Greg Bennick is well-versed in keeping all of the balls in the air at once. It’s not just that he is well organized - he has been operating his own one-person business since he was a young teenager, by literally keeping all his balls in the air - Bennick is a professional juggler, a career he fell into when he was in sixth grade.
"I learned how to juggle entirely by accident," he recalled. "All the kids were allowed to sign up for a Wednesday after-school mini-course. I signed up for a coin-collecting mini-course and a school secretary switched my permission slip with another kid’s by mistake and signed him up for coin collecting and signed me up for juggling." The rest, as the saying goes, is history.
For the last 20 years, he said, he has never looked back, literally.
"I’ve been juggling and looking forward and up the whole time," he joked. And joking is the other thing that Bennick does well enough to earn a steady living at it for Greg Bennick likes to bill himself as a "comedy juggler." He most recently gained exposure by giving free samples of his act at the Simcha Celebrations Showcase on November 7 in Issaquah.
"I’m going to be highlighting some interactive routines that I would be doing if I was hired to come into somebody’s event," he said in a telephone interview with JTNews before the event. "I’ll be doing some interactive comedy and some comedy juggling routines featuring members of the audience."
As usual, Bennick selected audience volunteers to toss things at him as he threw and caught his props, and made them momentary stars in his act.
"I involve a member of the audience right from the start," he said. "I always make sure that the audience volunteers end up the hero - not just somebody on stage helping me look good. The audience volunteers on the stage always, some way or another, end up being the heroes."
Growing up Jewish in Connecticut, Bennick started working professionally just months after his first classes in throwing-and-catching, initially booking himself for a few local parties, then on to performing at synagogues in his area, other houses of worship "and just went from there."
"I started the class in the fall of one year and performed within three or four months of the next year," he said. "I just loved it right away and knew immediately that’s what I wanted to do." He said he even performed at his own Bar Mitzvah.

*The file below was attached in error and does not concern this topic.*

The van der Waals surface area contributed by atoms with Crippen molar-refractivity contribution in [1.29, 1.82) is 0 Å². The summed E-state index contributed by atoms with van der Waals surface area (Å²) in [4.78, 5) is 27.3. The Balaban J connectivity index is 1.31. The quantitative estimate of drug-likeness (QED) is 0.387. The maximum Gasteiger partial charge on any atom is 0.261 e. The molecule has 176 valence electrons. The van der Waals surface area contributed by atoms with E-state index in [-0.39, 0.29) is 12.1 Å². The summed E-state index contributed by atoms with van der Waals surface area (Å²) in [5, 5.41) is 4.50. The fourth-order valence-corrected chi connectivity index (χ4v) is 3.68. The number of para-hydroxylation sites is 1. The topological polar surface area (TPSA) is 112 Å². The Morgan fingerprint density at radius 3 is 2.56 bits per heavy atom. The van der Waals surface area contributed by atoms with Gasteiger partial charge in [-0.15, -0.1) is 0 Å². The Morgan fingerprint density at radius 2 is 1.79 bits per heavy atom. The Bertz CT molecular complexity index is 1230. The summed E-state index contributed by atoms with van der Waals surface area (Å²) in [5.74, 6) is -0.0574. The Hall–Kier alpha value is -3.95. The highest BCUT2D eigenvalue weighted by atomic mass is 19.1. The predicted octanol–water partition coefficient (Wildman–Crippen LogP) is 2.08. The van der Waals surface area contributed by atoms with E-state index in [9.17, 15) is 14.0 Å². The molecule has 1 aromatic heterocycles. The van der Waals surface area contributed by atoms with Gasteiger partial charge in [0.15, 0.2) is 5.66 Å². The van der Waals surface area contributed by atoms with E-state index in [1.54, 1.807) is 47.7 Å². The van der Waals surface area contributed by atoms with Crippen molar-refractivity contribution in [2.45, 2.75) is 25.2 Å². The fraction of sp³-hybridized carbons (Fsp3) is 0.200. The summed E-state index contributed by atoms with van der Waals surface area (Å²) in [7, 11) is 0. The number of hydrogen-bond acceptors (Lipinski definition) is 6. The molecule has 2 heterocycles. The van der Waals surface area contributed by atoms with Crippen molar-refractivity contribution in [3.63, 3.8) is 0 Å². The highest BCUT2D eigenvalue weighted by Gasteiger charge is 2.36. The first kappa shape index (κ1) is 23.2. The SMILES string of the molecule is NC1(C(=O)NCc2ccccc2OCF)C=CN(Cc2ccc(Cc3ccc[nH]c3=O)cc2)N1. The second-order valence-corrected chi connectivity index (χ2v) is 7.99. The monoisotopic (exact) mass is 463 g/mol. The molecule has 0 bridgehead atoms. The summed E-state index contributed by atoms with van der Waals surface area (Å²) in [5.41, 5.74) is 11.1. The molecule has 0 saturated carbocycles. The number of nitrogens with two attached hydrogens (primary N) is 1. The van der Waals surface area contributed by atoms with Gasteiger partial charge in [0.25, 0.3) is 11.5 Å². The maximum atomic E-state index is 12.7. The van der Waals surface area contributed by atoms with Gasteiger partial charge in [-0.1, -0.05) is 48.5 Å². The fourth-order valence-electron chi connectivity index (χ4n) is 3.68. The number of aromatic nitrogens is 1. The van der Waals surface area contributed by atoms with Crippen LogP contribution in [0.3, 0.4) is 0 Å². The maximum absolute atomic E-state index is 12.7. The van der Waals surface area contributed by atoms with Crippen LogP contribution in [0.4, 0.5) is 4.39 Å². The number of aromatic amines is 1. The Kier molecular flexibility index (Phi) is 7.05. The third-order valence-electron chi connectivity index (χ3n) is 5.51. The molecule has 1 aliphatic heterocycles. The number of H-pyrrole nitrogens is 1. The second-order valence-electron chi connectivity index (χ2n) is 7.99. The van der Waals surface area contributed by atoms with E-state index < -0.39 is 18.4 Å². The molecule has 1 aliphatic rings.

"Wherever the calls came in from, that’s where I would go," he said, as his career developed after his school years. In the 1990s, Bennick moved from his family home on the East Coast to attend Seattle’s Cornish College of the Arts, a private school where he graduated with a degree in theater. Since then he has made Seattle his home base, from which he travels far and wide.
When he is not performing for corporate clients like Nintendo, Microsoft and the Bon Marché, he plays private parties, schools and, in the spring and summer, fairs and festivals throughout the country.
"I’m available to do shows all year round," he said. "I just got back from southern California where I did shows for teenagers and junior high school students. I’ll be going out on the road sometime soon."
Bennick has also found a way to add some balance to his life not a bad idea for someone who spends a significant part of his professional life perched atop a six-foot unicycle. To counterbalance his laugh-inducing day job, he produces documentary films with a partner in Los Angeles. For the past three-plus years they have been working on a movie called Flight From Death that is anything but a comedy.
"We co-produced a documentary film about human anxiety about death on a subconscious level and how that anxiety impacts our day-to-day and moment-to-moment behaviors," he said. "It’s won seven Best Documentary awards at film festivals around the world and it’s currently under consideration for distribution."
If that has not been the kind of thing that draws people to his comedy, it has given him another unique claim for a comedic performer.
"I had one performer friend describe me: What I like about Greg,’ he said, is that he’s not only a juggler but an intellectual.’ I certainly don’t bill myself that way," he said, "but working on the documentary about human death anxieties has definitely catapulted me into that range."
Then, too, he sees an organic connection between the two interests.
"I’ve always thought that to live my life to both extremes is very important," he said, adding, "looking into entertaining people as much as possible and then, also researching what makes people upset and what makes them frustrated."
Both aspects help the other, he said. "By knowing what keeps people anxious makes it more possible for me to understand what makes them laugh." This is particularly important to Bennick, since he writes all his own material.
One advantage he gets from that is the ability to customize his shows for the audience, whether it’s a corporate convention or a B’nai Mitzvah celebration.
"If someone was to call me for a Bar Mitzvah show, I would work to tailor the act to a certain degree, to that individual," he said. "I’d like to know what they like, what they don’t like, where they’re from, a quick history of the family and that sort of thing. I can tailor the material throughout the show to the family."
While he has been doing it for almost two-thirds of his life, Bennick shows no signs of slowing down, or even glancing backward. "It’s been quite a ride," he said, "and I’ve enjoyed every minute of it."